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How to Automate Jira: Mad Devs Experience

People bring a human factor to company regulations and standards. We forget tasks while creating to-do lists and waste time by fixing the crappy consequences. At Mad Devs, our goal was to bring Jira automation with the right intention to help project manager teams discover problems ahead of time and empower them with the right software.

So we rolled our sleeves and stepped on a journey to fight two main problems that started the mechanism of Jira automation aka Mad Flow:

1. Human factors interfering with standards and regulations, which led to omitting important tasks and causing problems.

2. Forgetting or not on-time execution of repeatable processes.

What is Mad Flow?

Essentially Mad Flow is a series of repeatable tasks that automatically appear as tickets inside your scrum table. By framing the workflow in a way that encourages users to perform tasks in alignment with standards and regulations. And do it in the right order. The end goal was to eliminate cognitive biases and put all teams on the same page.

Mad Flow Kanban board.

A ticketing managing system is common in agile companies. But most of the time users create to-do lists based on their personal experience or by asking help from mentors.

We wanted to bring the Mad Devs’ internal expertise and empower even the recently onboarded project managers with the organized workflow.

First-class standards are the core of Mad Devs’ reputation. They help us develop successful products. Click here to read how we built Namba Food, the top delivery service in Central Asia, from scratch.

How to implement Mad Flow using Jira automation?

Our processes might differ from yours due to industry specifications. Anyways, you can still implement our automation experience whether you make software or Persian carpets.

In this article, for the sake of simplicity, we’ll focus on health checks. However, this approach is scalable and applicable to other in-house repeatable processes.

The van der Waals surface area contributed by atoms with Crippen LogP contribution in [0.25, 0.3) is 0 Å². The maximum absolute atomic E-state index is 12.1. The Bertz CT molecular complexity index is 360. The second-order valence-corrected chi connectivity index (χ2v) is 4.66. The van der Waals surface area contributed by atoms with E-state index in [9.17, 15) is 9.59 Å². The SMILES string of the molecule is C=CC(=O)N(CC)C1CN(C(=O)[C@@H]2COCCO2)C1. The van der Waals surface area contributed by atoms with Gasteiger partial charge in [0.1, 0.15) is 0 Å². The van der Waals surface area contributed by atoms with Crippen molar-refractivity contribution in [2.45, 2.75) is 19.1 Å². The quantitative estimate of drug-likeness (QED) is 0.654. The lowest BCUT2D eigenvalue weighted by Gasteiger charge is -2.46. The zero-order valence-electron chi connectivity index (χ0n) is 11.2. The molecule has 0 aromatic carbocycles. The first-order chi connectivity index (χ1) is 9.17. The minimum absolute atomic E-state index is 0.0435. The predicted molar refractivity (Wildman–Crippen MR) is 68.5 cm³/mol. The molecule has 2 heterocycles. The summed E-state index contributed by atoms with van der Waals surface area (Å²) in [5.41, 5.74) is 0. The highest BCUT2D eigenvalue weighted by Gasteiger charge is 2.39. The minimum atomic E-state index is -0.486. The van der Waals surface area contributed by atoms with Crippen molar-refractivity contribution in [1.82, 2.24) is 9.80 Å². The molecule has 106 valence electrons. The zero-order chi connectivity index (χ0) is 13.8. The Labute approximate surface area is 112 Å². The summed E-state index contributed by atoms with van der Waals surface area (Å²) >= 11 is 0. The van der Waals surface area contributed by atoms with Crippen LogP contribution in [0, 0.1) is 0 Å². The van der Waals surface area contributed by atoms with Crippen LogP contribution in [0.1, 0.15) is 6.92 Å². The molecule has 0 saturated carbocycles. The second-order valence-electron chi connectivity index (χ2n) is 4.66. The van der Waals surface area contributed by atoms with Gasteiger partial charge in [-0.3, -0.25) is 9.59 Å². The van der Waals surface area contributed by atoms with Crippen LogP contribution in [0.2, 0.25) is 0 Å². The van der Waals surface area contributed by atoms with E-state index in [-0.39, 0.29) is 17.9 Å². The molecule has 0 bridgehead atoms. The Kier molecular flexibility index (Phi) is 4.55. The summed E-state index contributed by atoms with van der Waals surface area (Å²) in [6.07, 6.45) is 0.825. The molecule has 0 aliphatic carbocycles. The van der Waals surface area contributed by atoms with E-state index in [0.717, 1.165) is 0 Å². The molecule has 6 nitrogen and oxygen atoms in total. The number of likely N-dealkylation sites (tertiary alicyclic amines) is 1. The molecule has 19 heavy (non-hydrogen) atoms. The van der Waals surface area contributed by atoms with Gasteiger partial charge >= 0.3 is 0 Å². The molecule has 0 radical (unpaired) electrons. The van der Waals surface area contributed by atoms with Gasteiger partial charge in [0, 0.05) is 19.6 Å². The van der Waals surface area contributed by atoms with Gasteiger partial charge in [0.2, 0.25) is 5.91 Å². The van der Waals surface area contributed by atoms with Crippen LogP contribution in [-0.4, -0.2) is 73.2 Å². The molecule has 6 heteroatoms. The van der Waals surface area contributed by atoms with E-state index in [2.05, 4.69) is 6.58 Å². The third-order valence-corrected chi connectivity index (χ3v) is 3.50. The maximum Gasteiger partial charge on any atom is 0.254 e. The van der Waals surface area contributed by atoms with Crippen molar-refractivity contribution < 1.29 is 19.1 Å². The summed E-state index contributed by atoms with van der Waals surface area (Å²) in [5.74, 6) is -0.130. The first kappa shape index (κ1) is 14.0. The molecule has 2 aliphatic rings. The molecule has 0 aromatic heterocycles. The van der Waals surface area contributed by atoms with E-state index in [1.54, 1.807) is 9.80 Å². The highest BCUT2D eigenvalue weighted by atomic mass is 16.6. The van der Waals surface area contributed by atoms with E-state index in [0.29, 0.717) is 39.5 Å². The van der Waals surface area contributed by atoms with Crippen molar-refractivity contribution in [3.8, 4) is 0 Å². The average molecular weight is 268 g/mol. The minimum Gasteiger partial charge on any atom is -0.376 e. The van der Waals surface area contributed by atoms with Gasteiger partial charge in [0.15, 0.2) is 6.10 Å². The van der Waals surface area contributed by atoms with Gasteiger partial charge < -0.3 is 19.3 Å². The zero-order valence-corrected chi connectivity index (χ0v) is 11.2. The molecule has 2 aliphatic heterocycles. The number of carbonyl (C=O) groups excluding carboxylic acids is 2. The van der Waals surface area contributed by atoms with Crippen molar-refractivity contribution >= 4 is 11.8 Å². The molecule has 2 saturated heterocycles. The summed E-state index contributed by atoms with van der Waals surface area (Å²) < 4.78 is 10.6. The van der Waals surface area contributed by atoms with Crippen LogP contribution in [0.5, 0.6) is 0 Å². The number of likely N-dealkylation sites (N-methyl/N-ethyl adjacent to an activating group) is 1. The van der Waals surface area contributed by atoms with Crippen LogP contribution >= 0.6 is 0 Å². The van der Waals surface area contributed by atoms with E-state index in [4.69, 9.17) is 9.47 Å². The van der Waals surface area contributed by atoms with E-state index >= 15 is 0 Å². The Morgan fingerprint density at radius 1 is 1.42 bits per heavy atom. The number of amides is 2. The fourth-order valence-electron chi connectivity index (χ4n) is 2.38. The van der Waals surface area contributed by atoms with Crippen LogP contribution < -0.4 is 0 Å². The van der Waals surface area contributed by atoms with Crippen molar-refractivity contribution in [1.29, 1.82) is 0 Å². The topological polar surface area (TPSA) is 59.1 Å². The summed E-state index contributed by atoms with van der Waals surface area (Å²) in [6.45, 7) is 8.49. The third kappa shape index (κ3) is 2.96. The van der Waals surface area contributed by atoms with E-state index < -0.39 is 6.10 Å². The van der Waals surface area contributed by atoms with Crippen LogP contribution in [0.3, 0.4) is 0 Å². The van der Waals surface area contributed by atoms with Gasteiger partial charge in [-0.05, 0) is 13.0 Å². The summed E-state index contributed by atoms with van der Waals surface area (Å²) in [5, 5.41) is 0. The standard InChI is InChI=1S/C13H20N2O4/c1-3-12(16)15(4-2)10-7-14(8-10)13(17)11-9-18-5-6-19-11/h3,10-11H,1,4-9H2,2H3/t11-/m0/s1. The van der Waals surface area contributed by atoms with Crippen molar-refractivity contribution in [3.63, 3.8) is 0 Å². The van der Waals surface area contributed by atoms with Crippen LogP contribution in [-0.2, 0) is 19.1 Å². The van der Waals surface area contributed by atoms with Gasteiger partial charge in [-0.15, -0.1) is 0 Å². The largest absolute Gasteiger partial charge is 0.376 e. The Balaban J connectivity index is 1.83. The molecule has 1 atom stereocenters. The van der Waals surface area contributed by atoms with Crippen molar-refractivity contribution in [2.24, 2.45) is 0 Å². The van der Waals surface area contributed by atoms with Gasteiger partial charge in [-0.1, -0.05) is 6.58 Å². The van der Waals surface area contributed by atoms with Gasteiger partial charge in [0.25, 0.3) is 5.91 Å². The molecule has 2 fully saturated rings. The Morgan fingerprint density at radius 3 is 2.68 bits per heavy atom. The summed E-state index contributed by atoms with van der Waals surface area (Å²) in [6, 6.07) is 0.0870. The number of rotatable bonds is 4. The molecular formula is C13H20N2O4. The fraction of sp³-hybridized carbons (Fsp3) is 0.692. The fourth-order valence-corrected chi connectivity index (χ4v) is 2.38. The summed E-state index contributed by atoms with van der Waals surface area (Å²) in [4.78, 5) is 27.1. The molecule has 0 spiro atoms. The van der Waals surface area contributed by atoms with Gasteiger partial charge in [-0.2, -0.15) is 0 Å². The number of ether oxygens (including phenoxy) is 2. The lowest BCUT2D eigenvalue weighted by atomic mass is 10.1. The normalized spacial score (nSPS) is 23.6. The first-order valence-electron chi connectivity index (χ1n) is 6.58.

To those who are not familiar with the practice, health check-ups analyze the health of a project. Doing it regularly helps teams to prevent potential project diseases (communication problems, incomplete scope) and detects subtle symptoms which, if missed, could turn into significant issues.

Besides from project managers’ workflow automation, we’ve also identified areas that would benefit from automation the most:

  • HR: Onboarding, offboarding, certification
  • PM: Starting a new project, health checks, monthly reports
  • QCD: Independent audit of projects

But again, for the sake of simplicity, the above processes will be covered in future articles.

Step 1: Identify repeatable processes

Performing regular health checks is a common practice among project managers.

Why is the health check process suitable for automation?

  1. Project managers perform this task monthly. Thus, it is a repeatable process.
  2. Project managers might not always prioritize this task over the more urgent ones or might miss important points from the list.
  3. The automation would empower the quality management team with an efficient way to oversee the ongoing projects and detect problems ahead of time and save time.

In the past, health checks looked like a doc file with a table. A simple table, nothing fancy.

Google sheets with tasks

Step 2: Open a Jira account

Why did we choose Jira? 3 main reasons:

  1. Jira is integrated into all Mad Devs processes from c-level management to fresh interns. It is a tool that is the most “natural” to us. By using Jira we lowered or even eliminated direct training costs.

  2. Jira is a flexible solution. Yes, taking Jira and using it in an unconventional way was challenging, but again we value flexibility more.

  3. Level up our Jira experience and implement the knowledge in other processes.

Here is a thing. For our automation journey, we created a separate Jira account. Technically speaking we could have bought ready software to meet our needs.

However, the ready solutions available in the market didn’t fit our processes. We didn’t want to change our workflow to fit into existing solutions.

We are a team of software developers after all! 🤘 Thus we rolled our sleeves and started to develop Mad Flow inside Jira.

Note: If you are not using Jira, then this article won’t help you. However, if you are looking for an alternative solution for your company, you are more than welcome to continue reading.